As usual, I’ll start off with a quote that I feel best encapsulates the idea of the book. Since this book is about starting, I found the quote at the end of the book most apt.
There are two mistakes one can make along the road to truth. Not going all the way, and not starting. – Siddhartha Gautama.
Initiate Don’t Wait.
The core message of the book (manifesto actually) is to start and get to the point of no return. Make things happen. To ship your finished work. That takes guts and passion. It is not always easy to ship but a cursory study of successful people will prove that successful people always ship. For example, world class programmers do not become masters of their fields until they start to learn through poking and observing/studying how the box reacts to their pokes. The thing to start does not have to be earth shattering or world changing. In face, it can be simple things. Obvious things. And NOW is the time to start. Start. Don’t stall. (more…)
Blake Mycoskie is nothing but inspirational in Start Something That Matters and in line of my goal of reading one book a week in 2012 (inspired by a Julien Smith post), here’s the mindmap summary of Start Something That Matters.
1. TOMS Story
Origins of TOMS
Blake Mycoskie, a serial entrepreneur and Amazing Race finalist got the idea for TOMS (Tomorrows Shoes) during a vacation in Argentina. He discovered the comfy alpargatas (the national shoe of Argentina) as well as the need for shoes for underprivileged kids. His first instinct was to start a shoe charity but he aborted the idea as not being feasible. His entrepreneurial brain kicked in and the idea for a for-profit business TOMS was born. It was a simple but untested business model where the company would donate a pair of shoes for each pair sold. One-for-one. (more…)
Do the Work- This short book (more like a manifesto) by the irrepressible Steven Pressfield is a gem on overcoming procrastination and self-sabotage to create something beautiful that you are passionate about. Do the Work outlines three simple yet profound steps to create something that comes truly from your authentic self.
The quote below sums up the book perfectly. A child has no trouble believing the unbelievable, nor does the genius or the madman. It is only you and I, with our big brains and our tiny hearts, who doubt and overthink and hesitate. Introducing Enemies & Allies The three main enemies that stop us from accessing our creative self are: Resistance: It is a force so negative and evil that it blocks our true calling. It is extremely hard to detect as its crafty and takes on many different forms. It is impersonal and infallible and everyone who has ventured out to be creative has had Resistance as his or her enemy.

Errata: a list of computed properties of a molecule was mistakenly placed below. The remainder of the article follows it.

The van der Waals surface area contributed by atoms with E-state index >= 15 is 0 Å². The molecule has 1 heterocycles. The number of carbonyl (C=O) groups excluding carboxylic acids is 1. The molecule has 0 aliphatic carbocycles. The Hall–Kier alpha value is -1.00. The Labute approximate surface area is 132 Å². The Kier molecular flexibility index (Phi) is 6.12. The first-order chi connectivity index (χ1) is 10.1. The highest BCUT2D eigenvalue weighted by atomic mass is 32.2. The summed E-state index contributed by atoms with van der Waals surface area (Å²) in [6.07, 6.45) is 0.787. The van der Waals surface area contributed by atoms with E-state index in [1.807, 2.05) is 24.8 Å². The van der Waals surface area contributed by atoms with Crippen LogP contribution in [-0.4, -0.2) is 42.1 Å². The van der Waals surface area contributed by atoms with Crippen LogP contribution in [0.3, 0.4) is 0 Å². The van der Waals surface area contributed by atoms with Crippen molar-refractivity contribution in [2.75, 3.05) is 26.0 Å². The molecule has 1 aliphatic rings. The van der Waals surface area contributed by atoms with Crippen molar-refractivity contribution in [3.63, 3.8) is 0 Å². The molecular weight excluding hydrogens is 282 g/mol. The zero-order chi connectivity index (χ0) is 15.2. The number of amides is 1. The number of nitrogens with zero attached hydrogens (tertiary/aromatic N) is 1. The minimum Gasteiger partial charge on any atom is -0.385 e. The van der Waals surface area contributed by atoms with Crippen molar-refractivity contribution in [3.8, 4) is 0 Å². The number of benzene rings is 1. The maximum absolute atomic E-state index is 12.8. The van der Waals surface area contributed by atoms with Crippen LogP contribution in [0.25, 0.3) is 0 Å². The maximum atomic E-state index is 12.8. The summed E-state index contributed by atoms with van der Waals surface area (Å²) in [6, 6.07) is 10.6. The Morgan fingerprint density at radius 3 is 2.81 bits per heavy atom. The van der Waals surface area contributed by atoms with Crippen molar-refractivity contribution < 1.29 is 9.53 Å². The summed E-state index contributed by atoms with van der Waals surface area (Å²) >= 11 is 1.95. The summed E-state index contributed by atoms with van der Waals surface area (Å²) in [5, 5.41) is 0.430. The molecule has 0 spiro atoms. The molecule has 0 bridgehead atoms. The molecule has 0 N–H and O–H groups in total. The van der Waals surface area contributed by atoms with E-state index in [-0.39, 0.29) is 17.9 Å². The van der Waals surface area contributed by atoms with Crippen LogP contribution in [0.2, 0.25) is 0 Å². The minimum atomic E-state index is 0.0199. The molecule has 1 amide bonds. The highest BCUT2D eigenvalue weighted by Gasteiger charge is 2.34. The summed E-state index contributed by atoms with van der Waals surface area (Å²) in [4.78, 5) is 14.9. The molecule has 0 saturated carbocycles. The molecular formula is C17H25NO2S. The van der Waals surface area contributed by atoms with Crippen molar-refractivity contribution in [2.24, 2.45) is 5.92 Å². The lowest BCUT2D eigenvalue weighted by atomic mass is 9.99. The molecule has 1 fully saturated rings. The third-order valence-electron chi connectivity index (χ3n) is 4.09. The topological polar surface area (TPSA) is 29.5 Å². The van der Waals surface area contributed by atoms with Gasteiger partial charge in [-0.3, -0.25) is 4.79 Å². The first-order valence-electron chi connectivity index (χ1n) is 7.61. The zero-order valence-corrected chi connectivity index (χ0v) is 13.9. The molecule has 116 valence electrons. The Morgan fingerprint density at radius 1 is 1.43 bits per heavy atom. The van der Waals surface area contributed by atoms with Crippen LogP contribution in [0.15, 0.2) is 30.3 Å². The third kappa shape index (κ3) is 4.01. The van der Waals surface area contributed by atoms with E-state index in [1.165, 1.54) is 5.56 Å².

Daniel Pink’s A Whole New Mind: Why Right-Brainers Will Rule the Future has an interesting view on globalization where he argues that the world is moving from the Informational Age to the Conceptual Age. Abundance, Asia and Automation are identified as three forces that are changing the future.
The first force, `Abundance’ refers to the state of our lives in developed countries and increasingly we want products or services that are aesthetically pleasing. The second force, `Asia’ refers to outsourcing. The third force, `Automation’ is self-explanatory. Pink reasons that if we are not creating aesthetically pleasing outcomes (experience, service or products) at work, or if our jobs can be outsourced or automated then we are in danger of being redundant.
But fret not, as Pink also states the six skills or abilities that will help us thrive in this New Economy and the six antidotes are as follows: (more…)
Information graphics, or infographics, are graphic artistic representations of information and facts, data or knowledge, and designed to provide complex information in a quick and clear way.
Infographics have existed for a long time, but these days the surge in several very user-friendly and free applications has made that the creation of infographics became accessible to a sizeable part of the people. Social media in general and sites as Facebook and Twitter in particular have additionally made it possible that individual infographics could be shared with many people all over the world.
What Infographics Usually Do. Well, they generally
· make complex data easier to understand
· make massive data bundles consistent
· stimulate the eyes to examine various data
· show you the data at various detailed levels, from a wide-ranging overview to the very fine design
· provide a fairly clear objective: they describe and explore, offering tabulation and decoration
· are meticulously providing statistical and verbal explanations of a bundle of data
Why use infographics?
We place so much value and importance on written and spoken text, but it is an unquestionable basic fact that our brain processes images much faster that written or spoken words, and this explains the increase in the number of infographic we see. They, at its best, convert complicated information into graphic images that are not only easy to understand, but visually appealing as well. It is not surprising that people on the internet and magazine readers really adore infographics.
But there’s one problem, infographics that sometimes appear as if they were relatively easy to create mostly are anything but! Developing something in Photoshop that is stunning and immediately comprehensible as well, is usually a time-consuming activity that demands a lot of patience. This is why it is occasionally helpful to use quick infographics tools to increase the speed of the operation.